Oral hygiene should be a part of your daily life. While you might not think that much about the health of your teeth and gums, doing what you can to keep them in great shape is crucial for the overall health of your body. Gum disease is connected to other conditions, such as heart disease and diabetes. Doing what you can to minimize the chance of developing gum disease can help reduce your chance of developing other problems.
But, what exactly is involved in a good oral hygiene routine? It’s more than just brushing your teeth. If you haven’t thought much about the state of your teeth or if it’s been a while since you’ve really thought about your teeth and gums, read on for a refresher course.
The Basics of Oral Hygiene: Brushing, Flossing, Rinsing
You know what they say: Great oral hygiene starts at home. When it comes to keeping your teeth healthy and clean, much of the work you need to do is done at home. Depending on your needs, oral hygiene at home is a two or three step process.
Step one is brushing your teeth at least twice a day, using a toothpaste that contains fluoride. While there are toothpastes that don’t contain fluoride available, only those that have it get the stamp of approval from the American Dental Association. That is because fluoride is a mineral that not only helps protect your teeth from decay, it can also reverse decay in its early stages. Toothpastes without fluoride will help get your teeth clean by removing bacteria and food bits, but they won’t actually protect your teeth.
When you brush, hold the toothbrush at a 45 degree angle and use short, circular strokes. Make sure you get the top, sides, and back of the teeth to really get your mouth clean. Although using a lot of pressure and force might seem like a good idea, it’s actually better to be gentle. Too much pressure can cause the enamel of your teeth to wear away and can contribute to receding gums.
Step two is flossing your teeth, either before or after brushing, at least once a day. While your toothbrush and toothpaste will clean the outside areas of your teeth, they usually can’t reach the crevices between your teeth or around your gums. But, floss can.
It can be difficult to remember to floss or to get in the habit of flossing. If you’re struggling with it, you can try setting a reminder on your phone or putting a post-it note by your bed, so that you don’t fall asleep without flossing.
Step three is rinsing your mouth out with mouthwash. While not an essential like brushing and flossing, rinsing with mouthwash can help freshen your breath, kill any lingering bacteria and, if it contains fluoride, strengthen your teeth and further protect against tooth decay.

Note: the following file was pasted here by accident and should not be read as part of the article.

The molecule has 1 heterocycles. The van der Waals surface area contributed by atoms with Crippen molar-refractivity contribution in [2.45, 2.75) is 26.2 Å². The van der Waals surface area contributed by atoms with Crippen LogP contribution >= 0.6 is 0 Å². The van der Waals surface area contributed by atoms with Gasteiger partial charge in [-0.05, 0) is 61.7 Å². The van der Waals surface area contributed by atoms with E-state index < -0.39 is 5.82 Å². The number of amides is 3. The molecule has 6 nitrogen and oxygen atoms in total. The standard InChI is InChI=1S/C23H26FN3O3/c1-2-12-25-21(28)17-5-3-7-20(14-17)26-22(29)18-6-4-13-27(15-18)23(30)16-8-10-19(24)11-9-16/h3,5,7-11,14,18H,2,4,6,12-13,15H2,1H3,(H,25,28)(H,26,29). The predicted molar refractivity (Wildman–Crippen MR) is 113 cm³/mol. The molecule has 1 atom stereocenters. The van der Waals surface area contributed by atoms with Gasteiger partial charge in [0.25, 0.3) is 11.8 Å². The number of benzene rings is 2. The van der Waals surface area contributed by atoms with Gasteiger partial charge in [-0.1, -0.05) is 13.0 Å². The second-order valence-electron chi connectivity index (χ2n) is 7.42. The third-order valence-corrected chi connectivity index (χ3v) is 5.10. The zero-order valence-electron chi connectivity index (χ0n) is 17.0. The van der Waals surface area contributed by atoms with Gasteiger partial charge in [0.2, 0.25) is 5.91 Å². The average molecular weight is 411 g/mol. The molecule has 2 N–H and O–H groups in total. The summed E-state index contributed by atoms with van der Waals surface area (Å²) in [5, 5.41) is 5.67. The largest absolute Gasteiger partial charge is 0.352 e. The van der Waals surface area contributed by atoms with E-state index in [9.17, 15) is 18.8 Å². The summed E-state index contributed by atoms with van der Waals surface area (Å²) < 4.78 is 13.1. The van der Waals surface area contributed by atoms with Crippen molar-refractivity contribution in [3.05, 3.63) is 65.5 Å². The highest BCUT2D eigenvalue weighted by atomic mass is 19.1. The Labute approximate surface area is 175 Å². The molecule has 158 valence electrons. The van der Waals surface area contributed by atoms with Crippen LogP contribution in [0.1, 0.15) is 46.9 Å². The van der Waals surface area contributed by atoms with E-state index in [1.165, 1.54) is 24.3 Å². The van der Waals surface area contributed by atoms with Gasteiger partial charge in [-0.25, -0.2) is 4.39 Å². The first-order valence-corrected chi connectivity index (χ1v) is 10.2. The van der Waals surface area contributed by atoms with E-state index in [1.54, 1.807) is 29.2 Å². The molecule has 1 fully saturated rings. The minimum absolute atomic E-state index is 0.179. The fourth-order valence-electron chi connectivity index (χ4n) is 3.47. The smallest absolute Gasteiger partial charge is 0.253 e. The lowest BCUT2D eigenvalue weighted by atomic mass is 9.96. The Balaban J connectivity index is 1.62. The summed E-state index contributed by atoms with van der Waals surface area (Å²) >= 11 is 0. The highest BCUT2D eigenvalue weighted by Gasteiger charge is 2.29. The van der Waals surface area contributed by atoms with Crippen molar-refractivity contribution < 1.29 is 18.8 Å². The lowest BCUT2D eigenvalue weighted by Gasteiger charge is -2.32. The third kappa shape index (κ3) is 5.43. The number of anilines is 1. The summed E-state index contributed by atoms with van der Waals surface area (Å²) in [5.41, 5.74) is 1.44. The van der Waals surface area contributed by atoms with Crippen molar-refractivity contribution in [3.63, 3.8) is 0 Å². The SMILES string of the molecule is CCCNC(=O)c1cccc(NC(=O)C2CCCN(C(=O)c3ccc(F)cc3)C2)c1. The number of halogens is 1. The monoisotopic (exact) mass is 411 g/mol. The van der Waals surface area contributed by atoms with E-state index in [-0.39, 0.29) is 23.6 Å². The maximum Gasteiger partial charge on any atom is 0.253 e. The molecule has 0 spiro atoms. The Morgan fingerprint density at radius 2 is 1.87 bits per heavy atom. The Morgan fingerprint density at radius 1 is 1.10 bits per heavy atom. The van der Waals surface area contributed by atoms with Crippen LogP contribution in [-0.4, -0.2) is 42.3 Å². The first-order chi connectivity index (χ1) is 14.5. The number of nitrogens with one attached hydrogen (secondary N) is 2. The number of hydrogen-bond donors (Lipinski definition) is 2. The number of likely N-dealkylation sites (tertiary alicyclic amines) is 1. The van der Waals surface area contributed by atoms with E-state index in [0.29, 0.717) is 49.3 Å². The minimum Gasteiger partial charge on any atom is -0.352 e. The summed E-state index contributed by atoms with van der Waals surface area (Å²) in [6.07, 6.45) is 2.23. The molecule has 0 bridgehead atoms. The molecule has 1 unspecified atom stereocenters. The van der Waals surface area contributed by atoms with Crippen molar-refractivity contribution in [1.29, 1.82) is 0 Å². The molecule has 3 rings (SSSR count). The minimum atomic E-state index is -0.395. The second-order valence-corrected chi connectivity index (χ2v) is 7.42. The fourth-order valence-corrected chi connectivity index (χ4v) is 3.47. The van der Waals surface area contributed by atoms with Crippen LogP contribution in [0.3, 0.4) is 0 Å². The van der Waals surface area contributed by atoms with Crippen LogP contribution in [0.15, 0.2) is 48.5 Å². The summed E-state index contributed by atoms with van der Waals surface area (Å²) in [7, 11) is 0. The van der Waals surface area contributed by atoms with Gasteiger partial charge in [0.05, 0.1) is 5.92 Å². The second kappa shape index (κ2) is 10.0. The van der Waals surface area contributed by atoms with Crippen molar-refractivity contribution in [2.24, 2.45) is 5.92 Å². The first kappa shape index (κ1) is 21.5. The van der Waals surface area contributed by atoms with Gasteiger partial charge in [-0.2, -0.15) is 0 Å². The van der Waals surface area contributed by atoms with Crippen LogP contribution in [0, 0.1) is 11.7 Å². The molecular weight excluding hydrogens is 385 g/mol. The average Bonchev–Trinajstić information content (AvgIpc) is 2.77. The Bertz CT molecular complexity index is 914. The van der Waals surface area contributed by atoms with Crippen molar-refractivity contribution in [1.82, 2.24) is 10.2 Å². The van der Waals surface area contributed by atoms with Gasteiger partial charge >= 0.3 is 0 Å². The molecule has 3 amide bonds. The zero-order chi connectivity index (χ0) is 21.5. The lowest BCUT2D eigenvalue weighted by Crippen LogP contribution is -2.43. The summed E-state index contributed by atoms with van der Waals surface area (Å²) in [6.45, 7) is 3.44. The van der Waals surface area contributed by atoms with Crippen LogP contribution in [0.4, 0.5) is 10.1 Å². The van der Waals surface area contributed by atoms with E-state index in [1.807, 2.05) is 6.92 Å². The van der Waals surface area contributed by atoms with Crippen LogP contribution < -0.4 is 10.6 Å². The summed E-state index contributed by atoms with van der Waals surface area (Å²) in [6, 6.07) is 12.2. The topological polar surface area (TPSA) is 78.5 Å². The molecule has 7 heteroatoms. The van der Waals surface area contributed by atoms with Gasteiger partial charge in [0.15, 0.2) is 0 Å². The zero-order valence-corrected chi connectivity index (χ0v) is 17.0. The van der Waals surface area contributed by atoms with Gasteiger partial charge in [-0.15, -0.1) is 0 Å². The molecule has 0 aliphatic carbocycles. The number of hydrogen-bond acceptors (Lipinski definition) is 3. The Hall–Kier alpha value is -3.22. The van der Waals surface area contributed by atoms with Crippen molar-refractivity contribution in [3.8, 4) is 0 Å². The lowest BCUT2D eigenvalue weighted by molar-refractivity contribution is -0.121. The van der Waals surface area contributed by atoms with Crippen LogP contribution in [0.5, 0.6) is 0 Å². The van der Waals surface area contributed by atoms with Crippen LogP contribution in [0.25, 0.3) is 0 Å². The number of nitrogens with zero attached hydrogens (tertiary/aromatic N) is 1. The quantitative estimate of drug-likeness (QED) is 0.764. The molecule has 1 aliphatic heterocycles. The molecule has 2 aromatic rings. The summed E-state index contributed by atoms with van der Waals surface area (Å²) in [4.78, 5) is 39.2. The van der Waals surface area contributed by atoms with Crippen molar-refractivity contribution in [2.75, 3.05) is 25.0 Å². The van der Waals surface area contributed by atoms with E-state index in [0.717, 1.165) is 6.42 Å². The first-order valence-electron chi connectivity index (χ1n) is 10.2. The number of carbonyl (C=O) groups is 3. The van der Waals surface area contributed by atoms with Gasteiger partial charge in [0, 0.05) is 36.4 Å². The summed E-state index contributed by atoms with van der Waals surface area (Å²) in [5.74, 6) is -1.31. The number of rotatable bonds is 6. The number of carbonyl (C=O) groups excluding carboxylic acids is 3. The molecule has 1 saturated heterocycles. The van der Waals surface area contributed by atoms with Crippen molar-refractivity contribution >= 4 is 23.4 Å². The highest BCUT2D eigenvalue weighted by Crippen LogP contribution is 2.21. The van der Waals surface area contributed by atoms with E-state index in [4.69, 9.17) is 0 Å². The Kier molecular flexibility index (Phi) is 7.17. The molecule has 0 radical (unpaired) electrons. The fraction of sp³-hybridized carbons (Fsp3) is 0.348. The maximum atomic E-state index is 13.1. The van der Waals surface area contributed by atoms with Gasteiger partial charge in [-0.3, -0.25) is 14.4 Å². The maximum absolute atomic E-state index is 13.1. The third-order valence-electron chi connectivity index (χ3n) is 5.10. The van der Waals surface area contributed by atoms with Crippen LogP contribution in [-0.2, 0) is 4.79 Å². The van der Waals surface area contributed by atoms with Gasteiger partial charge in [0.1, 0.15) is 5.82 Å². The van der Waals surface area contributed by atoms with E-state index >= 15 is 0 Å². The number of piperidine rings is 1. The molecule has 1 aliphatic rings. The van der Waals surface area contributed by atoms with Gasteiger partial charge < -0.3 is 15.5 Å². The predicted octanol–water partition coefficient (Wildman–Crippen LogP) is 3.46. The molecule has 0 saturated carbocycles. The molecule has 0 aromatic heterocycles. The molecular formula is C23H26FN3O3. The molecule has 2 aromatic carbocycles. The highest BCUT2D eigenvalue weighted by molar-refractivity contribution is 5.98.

Seeing a Dentist
While you can take pretty good care of your teeth at home, it’s still important to see your dentist regularly for a thorough teeth cleaning and exam. Although daily brushing and flossing removes plaque buildup, it doesn’t remove tartar, which is the hardened form of plaque and which can only be removed by your dentist. Left alone, tartar buildup can increase your risk fro gum disease, as it gives bacteria a place to hang out and hide.
Regular dental exams also help you detect and treat gum disease and other issues before they have a chance to become big problems. For example, in the earliest stages, gum disease is reversible and can be cleared up with a deep cleaning by your dentist. In the later stages, it’s more difficult to treat and might require surgery to correct.
Watching Your Diet
A good oral hygiene routine at home and regular dental appointments are essential to good mouth care. But, so is keeping an eye on what you eat. If your diet is full of sugary foods, such as candy, starchy salty snacks, and soda, you’re making it more difficult to keep your mouth in good shape, as the bacteria that cause decay and gum disease thrive on sugary foods.
A poor diet also has a negative effect on your overall health, which can affect your dental health. For example, if you’re eating a lot of junk food, you might not be getting the nutrients you need to fight of infection or to keep your teeth’s enamel strong.
Your dentist can give you specific tips about what foods are best to eat for the sake of your teeth, but a general rule to follow is to avoid or limit sugary snacks, sticky foods, and foods that are very crunchy (as these can increase your risk for chipping or cracking a tooth). A diet full of vegetables, lean protein and whole grains will help your mouth stay in great shape.
Protecting Your Mouth
Along with keeping your mouth clean, part of caring for your oral hygiene involves protecting your mouth. The teeth are somewhat delicate, even though they are made from some of the hardest materials in your body. If you play a sport, remember to always wear a mouth guard to protect your teeth from flying elbows or balls.
Another way to protect your mouth and improve oral hygiene is to quit smoking. Tobacco users have a dramatically increased risk for gum disease and other oral problems compared to non-smokers. Plus, smoking makes your breath smell bad and yellows your teeth.
Miami periodontists Dr. John Paul Gallardo are able to discuss oral hygiene 101 with you further. If it’s been a while since you had a cleaning or you’re concerned about the health of your gums, call 305-447-1447 to schedule an appointment at Gallardo today.